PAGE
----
Friday, 11 August 2017

Pudla with a Twist (Chickpea Pancakes)

I finally mastered the art of making pudla (pancakes made with chickpea flour, also called besan ka chilla). I had got the spicing wrong and also adding soda bicarbonate was not right if you wanted a crispy pancake. In fact I was told to add some rice flour to get the crispiness. But I digress as I started out to make the courgette/zucchini fritters in the manner of corn fritters. I followed the recipe but realised that it would take time to cook it and I was hungry. So I popped more water into the mixture and got it down to pancake consistency. It worked well and a new version of pudla took shape.

  • 1½ cup of chickpea flour
  • 1 medium sized courgette/zucchini grated
  • 1 medium onion finely chopped
  • 2 small chillies finely chopped (you can add more if you wish)
  • ¼ teaspoon turmeric powder
  • ¼ teaspoon red chilli powder
  • Salt to taste
  • 3 tablespoons of olive oil in a cup
  • Water to make a pancake consistency batter – you should be able to pour the batter with a ladle and spread by moving the frying pan.

  • Sieve the flour into a bowl so air is introduced and it is easier to get a smooth batter.
  • Add grated courgette / zucchini, onions, chillies and mix it with the flour.
  • Then add water little at a time, mixing the batter so that you can reach the required consistency.
  • Then add the spices – turmeric, red chilli powder and salt. Give it another stir and rest the batter for a few minutes.
  • Heat a non-stick frying pan and then add ¼ teaspoon of olive oil. You can use less oil after the first pudla is done. I tend to just drizzle a few drops on the pan only.
  • Using a ladle or a large serving spoon pour the batter into the pan – about 1 to 1½ spoonful. You can spread the batter using the back of the spoon or by tilting the pan. Then drizzle a few drops of oil over the spread batter.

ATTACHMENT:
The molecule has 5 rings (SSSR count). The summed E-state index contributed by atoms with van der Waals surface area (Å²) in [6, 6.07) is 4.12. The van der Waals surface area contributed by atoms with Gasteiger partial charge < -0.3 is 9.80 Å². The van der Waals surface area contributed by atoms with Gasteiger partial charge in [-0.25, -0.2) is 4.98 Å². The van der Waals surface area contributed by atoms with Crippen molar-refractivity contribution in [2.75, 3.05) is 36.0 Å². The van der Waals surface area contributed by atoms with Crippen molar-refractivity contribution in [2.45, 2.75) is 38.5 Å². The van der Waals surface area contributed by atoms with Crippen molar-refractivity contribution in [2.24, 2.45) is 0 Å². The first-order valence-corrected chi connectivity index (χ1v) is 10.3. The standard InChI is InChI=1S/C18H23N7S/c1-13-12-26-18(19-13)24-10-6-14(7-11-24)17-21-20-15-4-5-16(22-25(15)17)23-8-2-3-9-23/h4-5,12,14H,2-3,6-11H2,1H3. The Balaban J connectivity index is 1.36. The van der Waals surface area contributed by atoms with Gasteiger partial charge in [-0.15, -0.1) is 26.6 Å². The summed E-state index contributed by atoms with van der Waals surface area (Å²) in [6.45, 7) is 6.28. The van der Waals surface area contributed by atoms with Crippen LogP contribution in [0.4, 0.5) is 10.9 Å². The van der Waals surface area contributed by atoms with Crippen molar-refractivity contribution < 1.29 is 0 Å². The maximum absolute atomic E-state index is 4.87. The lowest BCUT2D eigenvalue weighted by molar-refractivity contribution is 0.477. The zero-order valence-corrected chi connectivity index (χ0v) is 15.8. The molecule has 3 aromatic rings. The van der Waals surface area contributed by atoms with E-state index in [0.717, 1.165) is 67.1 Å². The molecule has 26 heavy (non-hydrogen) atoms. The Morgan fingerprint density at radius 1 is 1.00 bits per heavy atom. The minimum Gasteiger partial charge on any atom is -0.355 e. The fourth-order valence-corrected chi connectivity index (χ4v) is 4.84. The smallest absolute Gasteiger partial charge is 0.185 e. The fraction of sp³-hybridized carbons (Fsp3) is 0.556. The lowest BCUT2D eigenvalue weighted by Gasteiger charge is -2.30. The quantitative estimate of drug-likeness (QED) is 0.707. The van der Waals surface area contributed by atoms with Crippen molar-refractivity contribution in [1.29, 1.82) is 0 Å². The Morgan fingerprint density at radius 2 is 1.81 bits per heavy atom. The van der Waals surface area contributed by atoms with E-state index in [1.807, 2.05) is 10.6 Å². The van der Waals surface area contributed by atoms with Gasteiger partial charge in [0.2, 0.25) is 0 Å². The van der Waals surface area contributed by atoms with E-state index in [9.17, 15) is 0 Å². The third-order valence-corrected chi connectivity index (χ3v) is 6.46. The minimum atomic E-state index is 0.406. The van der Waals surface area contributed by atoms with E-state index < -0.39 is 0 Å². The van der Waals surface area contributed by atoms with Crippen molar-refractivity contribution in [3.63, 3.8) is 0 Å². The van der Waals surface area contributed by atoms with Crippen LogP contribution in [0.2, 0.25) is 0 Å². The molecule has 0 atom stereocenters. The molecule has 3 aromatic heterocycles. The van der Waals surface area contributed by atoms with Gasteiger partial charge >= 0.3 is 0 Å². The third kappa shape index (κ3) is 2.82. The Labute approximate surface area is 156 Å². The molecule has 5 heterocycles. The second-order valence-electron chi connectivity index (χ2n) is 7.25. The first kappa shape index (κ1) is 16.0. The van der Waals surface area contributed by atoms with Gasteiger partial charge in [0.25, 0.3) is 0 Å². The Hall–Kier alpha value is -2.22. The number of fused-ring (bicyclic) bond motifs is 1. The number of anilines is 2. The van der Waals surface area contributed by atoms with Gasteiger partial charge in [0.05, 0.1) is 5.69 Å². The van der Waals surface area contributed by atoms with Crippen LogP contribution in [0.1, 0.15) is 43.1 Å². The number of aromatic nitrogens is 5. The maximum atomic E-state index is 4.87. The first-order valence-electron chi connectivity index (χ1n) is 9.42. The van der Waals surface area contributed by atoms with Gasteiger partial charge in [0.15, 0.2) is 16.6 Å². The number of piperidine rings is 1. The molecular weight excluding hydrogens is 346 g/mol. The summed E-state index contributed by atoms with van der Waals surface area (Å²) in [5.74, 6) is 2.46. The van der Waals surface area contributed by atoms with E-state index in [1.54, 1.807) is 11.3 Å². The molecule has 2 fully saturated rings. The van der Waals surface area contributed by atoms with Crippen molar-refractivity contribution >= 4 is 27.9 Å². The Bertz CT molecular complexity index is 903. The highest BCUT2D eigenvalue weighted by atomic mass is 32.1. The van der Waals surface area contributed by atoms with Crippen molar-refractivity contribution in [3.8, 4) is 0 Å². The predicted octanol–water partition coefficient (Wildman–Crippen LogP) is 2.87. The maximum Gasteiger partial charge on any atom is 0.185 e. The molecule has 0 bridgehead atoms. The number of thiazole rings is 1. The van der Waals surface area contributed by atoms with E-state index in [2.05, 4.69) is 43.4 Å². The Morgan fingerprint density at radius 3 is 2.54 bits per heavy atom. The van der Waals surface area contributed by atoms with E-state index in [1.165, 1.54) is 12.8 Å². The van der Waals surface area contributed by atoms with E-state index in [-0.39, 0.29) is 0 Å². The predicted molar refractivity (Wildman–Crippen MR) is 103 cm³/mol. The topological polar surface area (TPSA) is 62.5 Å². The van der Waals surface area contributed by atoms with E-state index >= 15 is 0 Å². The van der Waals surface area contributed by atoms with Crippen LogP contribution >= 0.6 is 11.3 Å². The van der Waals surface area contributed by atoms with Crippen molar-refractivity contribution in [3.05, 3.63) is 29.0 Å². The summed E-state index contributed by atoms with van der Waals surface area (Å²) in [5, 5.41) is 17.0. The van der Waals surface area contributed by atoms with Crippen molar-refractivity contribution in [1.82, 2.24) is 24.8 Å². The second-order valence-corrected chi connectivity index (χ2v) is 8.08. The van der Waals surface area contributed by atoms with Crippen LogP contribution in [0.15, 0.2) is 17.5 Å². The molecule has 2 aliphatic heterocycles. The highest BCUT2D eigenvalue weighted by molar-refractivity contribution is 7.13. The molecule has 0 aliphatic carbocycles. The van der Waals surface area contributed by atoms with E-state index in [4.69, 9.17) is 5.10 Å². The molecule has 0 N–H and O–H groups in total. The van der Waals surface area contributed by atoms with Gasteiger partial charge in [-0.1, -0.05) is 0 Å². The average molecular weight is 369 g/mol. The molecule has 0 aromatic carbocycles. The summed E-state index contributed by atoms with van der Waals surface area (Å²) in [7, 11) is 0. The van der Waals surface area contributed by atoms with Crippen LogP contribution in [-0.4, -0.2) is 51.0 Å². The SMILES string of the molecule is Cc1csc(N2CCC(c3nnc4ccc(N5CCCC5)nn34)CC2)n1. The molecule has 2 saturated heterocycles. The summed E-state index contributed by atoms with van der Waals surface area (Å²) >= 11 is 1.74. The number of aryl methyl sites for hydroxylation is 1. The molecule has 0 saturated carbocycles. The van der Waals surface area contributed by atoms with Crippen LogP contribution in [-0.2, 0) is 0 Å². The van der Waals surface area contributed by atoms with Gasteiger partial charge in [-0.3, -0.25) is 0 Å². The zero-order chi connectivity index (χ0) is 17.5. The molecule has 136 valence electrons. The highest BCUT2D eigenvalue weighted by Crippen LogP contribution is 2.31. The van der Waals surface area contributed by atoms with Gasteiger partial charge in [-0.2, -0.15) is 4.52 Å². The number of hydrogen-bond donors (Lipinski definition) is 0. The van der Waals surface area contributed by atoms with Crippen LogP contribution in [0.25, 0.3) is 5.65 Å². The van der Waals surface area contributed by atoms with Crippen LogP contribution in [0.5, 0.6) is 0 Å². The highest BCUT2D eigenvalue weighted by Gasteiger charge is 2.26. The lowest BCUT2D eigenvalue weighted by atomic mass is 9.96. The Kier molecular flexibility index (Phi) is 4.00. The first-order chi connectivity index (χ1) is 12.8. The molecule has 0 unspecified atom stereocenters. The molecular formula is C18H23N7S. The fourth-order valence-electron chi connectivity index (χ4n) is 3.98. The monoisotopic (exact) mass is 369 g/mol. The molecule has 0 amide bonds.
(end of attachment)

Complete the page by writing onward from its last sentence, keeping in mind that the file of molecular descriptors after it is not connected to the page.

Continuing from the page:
• Wait till the edges begin to lift off the pan just like you would a pancake and flip the pudla over to continue cooking. You can press down on the pancake with your spatula if you want to ensure even cooking.
  • Check when it is done and serve it on a plate.

You will get about 6 – 8 pudlas depending on the size. The thickness of the pudla should be about ½ cm so it cooks evenly and quickly.

Mix and match ingredients for different version of the pudla –

I have made them with just finely chopped onions, chillies and tomatoes.
I have also made them with courgettes / zucchini, onions, chillies and kale. You can substitute kale with spinach.
It ensures a fair portion of vegetables in your meal and tastes good.

Tips for Serving
You can serve it with the green chilli and coriander chutney or tomato ketchup or even some raita.

Raita can be of different styles:
  • Sometimes it is plain yogurt with just some salt and pepper to taste.
  • Also you can have plain yogurt with finely chopped onions, tomatoes and chillies to make it spicy.